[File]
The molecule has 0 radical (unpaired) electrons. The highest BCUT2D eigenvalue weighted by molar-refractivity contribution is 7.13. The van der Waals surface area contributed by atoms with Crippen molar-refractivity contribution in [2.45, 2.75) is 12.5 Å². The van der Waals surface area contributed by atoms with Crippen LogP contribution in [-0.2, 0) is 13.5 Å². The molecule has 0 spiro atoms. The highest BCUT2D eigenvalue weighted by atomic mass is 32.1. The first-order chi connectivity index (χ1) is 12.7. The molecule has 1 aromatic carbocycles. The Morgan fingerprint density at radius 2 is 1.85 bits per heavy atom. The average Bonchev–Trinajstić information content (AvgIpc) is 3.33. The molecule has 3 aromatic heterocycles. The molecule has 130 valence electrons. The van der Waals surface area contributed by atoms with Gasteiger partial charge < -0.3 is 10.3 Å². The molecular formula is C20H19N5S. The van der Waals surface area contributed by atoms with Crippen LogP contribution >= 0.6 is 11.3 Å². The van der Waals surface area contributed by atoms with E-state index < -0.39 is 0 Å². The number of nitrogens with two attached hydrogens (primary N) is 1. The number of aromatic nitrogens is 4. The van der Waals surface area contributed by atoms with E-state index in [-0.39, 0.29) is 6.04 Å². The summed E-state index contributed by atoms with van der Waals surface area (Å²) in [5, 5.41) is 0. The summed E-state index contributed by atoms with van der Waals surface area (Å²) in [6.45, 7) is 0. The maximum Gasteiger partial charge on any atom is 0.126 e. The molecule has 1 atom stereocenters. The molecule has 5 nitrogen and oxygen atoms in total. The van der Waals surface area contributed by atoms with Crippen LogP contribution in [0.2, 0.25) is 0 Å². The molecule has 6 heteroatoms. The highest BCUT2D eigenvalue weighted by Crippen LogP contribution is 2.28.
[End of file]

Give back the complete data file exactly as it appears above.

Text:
The molecule has 0 radical (unpaired) electrons. The highest BCUT2D eigenvalue weighted by molar-refractivity contribution is 7.13. The van der Waals surface area contributed by atoms with Crippen molar-refractivity contribution in [2.45, 2.75) is 12.5 Å². The van der Waals surface area contributed by atoms with Crippen LogP contribution in [-0.2, 0) is 13.5 Å². The molecule has 0 spiro atoms. The highest BCUT2D eigenvalue weighted by atomic mass is 32.1. The first-order chi connectivity index (χ1) is 12.7. The molecule has 1 aromatic carbocycles. The Morgan fingerprint density at radius 2 is 1.85 bits per heavy atom. The average Bonchev–Trinajstić information content (AvgIpc) is 3.33. The molecule has 3 aromatic heterocycles. The molecule has 130 valence electrons. The van der Waals surface area contributed by atoms with Gasteiger partial charge < -0.3 is 10.3 Å². The molecular formula is C20H19N5S. The van der Waals surface area contributed by atoms with Crippen LogP contribution >= 0.6 is 11.3 Å². The van der Waals surface area contributed by atoms with E-state index < -0.39 is 0 Å². The number of nitrogens with two attached hydrogens (primary N) is 1. The number of aromatic nitrogens is 4. The van der Waals surface area contributed by atoms with E-state index in [-0.39, 0.29) is 6.04 Å². The summed E-state index contributed by atoms with van der Waals surface area (Å²) in [5, 5.41) is 0. The summed E-state index contributed by atoms with van der Waals surface area (Å²) in [6.45, 7) is 0. The maximum Gasteiger partial charge on any atom is 0.126 e. The molecule has 1 atom stereocenters. The molecule has 5 nitrogen and oxygen atoms in total. The van der Waals surface area contributed by atoms with Crippen LogP contribution in [0.2, 0.25) is 0 Å². The molecule has 6 heteroatoms. The highest BCUT2D eigenvalue weighted by Crippen LogP contribution is 2.28.